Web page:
Forgotten Realms has become almost the default game world for D&D 5E. Ravenloft has also already been brought back. I am not sure to what extent I would say Greyhawk ever went anywhere, but frankly-- it felt like Greyhawk never had anything unique or special to it anyway that would make it worth bringing back.
Bringing back Al Qadim, Kara Tur and Maztica is just asking to be canceled for serious racial insensitivity-- you think things are bad with the orcs and drow? You want to bring in one of those settings that just unabashedly describes non-white cultures as "mystical" and "barbaric" and "foreign" and "mysterious"-- you know, out and out discounting people who came from the cultures that the elements are based on and are familiar with them remotely being in the audience... and then there is the whole thing that when dealing with any of the European-based settings they don't ask you to consider feudal era values, ethics, norms and cultural expectations, but the moment it is a setting where the default humans are non-white? Well-- then they got to emphasize how those there don't think or feel like "normal humans" and ask that you entirely actively work to shift your perspective to being what an outsider's opinion of what the people on that region thought and felt 500 years ago.
You really want to dangle that out there as something WotC should dive head-first into the deep-end of?
Dragonlance is fundamentally baked out of 1970s-1980s Saturday morning cartoon fantasy tropes and was so inherently tied to an overall metaplot that ended that there is really no reason to bring that thing back except for the nostalgia of 40+ years olds. It would be SO much better to examine the fantasy cartoons of past 20 years and swiping ideas from those to make into a new cartoony setting. There have certainly been no shortage of materials to work with.
Dark Sun was primarily inspired by Dune and maybe the Mad Max films being popular during that time. If that was going to be turned out, it should have already been done. Besides-- I am not sure how the whole "survival horror" aspect would translate well to the modern era. And that's not even considering the issue of the incredibly overpowered setting specific races that I am not even sure how you could even begin to balance. Still-- it is way better than most of those options.
Birthright was a setting primarily only designed for a kingdom-building game and it was never particularly popular in the first place.
Both Blackmoor and Mystara are generally so super bland that I have no idea what you would even want to go back to-- possibly even more so than GreyHawk. Sure, I guess there were a couple supplements that offered a couple interesting aspects to the settings, but nothing that couldn't just be swiped and brought into a new setting with generally more interesting elements.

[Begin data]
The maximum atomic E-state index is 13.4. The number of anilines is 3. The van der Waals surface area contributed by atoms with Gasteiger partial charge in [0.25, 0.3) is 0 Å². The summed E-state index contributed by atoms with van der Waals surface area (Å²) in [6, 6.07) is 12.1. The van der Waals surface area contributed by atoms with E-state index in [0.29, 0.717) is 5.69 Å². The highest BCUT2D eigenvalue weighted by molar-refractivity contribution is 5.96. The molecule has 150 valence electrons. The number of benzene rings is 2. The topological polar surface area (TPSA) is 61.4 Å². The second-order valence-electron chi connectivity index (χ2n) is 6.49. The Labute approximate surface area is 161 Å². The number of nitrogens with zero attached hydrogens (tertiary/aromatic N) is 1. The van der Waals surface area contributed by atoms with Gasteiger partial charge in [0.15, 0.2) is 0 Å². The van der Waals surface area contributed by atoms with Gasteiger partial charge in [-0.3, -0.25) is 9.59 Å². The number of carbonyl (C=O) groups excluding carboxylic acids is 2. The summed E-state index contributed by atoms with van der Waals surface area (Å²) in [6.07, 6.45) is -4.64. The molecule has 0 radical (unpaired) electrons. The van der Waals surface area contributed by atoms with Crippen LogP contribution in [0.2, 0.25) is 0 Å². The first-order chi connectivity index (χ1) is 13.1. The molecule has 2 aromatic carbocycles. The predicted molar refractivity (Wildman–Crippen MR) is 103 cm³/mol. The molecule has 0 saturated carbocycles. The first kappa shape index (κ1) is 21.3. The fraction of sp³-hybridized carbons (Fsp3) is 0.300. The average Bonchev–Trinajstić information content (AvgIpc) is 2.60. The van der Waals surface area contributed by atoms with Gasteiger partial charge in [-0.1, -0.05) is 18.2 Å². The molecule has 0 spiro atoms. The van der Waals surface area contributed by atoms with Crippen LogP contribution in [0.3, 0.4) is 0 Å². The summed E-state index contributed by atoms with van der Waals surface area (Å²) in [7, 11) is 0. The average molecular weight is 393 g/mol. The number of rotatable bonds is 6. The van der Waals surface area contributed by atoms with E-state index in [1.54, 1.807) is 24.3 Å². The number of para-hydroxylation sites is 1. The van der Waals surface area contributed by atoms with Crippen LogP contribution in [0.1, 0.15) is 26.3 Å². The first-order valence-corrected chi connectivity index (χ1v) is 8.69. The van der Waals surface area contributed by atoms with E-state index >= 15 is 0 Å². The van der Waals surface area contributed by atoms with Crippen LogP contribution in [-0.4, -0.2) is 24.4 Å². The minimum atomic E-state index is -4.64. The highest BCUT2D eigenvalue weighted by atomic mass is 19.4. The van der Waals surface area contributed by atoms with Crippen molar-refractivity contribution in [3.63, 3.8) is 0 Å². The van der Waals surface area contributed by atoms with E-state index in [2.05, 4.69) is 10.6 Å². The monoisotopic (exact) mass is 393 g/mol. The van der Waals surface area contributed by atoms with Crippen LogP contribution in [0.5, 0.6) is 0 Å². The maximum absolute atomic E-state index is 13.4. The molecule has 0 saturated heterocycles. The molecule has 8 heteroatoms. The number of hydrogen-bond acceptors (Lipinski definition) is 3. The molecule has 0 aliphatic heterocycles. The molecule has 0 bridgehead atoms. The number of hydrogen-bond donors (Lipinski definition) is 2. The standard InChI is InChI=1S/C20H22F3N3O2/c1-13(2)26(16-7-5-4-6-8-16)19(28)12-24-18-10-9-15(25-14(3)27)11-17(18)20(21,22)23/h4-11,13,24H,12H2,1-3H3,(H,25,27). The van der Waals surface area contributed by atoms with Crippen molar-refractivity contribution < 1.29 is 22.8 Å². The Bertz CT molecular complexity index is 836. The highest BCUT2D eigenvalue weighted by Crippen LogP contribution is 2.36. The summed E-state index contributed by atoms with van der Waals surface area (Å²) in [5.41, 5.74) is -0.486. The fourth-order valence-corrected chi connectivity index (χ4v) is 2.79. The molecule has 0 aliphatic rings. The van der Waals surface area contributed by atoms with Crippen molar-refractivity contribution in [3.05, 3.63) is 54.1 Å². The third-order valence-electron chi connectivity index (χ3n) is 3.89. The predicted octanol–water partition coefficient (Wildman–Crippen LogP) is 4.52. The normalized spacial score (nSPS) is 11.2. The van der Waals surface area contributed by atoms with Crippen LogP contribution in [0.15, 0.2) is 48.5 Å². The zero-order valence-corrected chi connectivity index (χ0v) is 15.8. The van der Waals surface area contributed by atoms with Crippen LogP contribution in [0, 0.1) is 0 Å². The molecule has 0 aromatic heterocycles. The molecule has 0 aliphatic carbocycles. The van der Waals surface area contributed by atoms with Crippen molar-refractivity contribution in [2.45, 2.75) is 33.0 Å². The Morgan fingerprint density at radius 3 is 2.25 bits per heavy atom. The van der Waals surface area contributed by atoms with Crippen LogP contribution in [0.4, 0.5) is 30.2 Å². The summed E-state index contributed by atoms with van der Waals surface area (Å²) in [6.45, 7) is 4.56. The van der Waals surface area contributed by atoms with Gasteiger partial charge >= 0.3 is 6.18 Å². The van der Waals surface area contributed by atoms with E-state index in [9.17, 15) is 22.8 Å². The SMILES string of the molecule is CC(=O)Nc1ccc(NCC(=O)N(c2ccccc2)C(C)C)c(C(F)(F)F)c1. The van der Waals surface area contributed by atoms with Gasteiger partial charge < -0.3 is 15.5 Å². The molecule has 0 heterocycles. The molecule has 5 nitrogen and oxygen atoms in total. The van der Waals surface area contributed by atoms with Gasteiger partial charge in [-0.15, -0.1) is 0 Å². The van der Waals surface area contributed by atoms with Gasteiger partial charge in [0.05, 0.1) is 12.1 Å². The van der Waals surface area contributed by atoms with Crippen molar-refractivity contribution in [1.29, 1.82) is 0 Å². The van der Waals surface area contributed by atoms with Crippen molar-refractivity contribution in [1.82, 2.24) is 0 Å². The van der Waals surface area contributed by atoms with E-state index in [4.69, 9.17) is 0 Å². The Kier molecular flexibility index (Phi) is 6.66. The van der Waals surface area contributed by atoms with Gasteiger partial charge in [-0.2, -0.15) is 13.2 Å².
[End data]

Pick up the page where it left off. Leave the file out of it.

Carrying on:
Really-- Planescape and Starjammer are the best choices of these, and probably only because you can do literally anything imaginable with Planescape and Starjammer is semi-sci-fi which inherently brings in a new element.
Forgotten Realms has become almost the default game world for D&D 5E, as GreenTengu already wrote above. However, there is no updated map of the entire continent or the other continents. If you want to play anywhere outside of the Swordcoast, you are stuck with maps of 3E/4E, which is made really confusing because the Spellplague changed those maps a lot. Newer players (such as myself) who never played 3E/4E have no clue about the Spellplague and cannot be bothered to piece together how the world may have become in 5E. I would simply like an updated map, and optionally some info on a bunch of interesting towns and read which countries are friends with each other and which are at war or at least hostile to each other, although I might rewrite that myself anyway for a new campaign.
And if, as GreenTengu wrote, the other continents are just a bunch of insensitive discimination, then leave that out, or rewrite it. It is in fact quite easy to describe cultures without discrimination. You can either choose to describe it such that it does not resemble a culture here on Earth (perhaps rename the continent too?) or just remove all discrimination and opinions. Easiest way to do that is to have a few campaign settings in which the heroes and good guys are from those continents and the barbarians and savages are from elsewhere. I'm pretty sure there are plenty savages living on Faerun.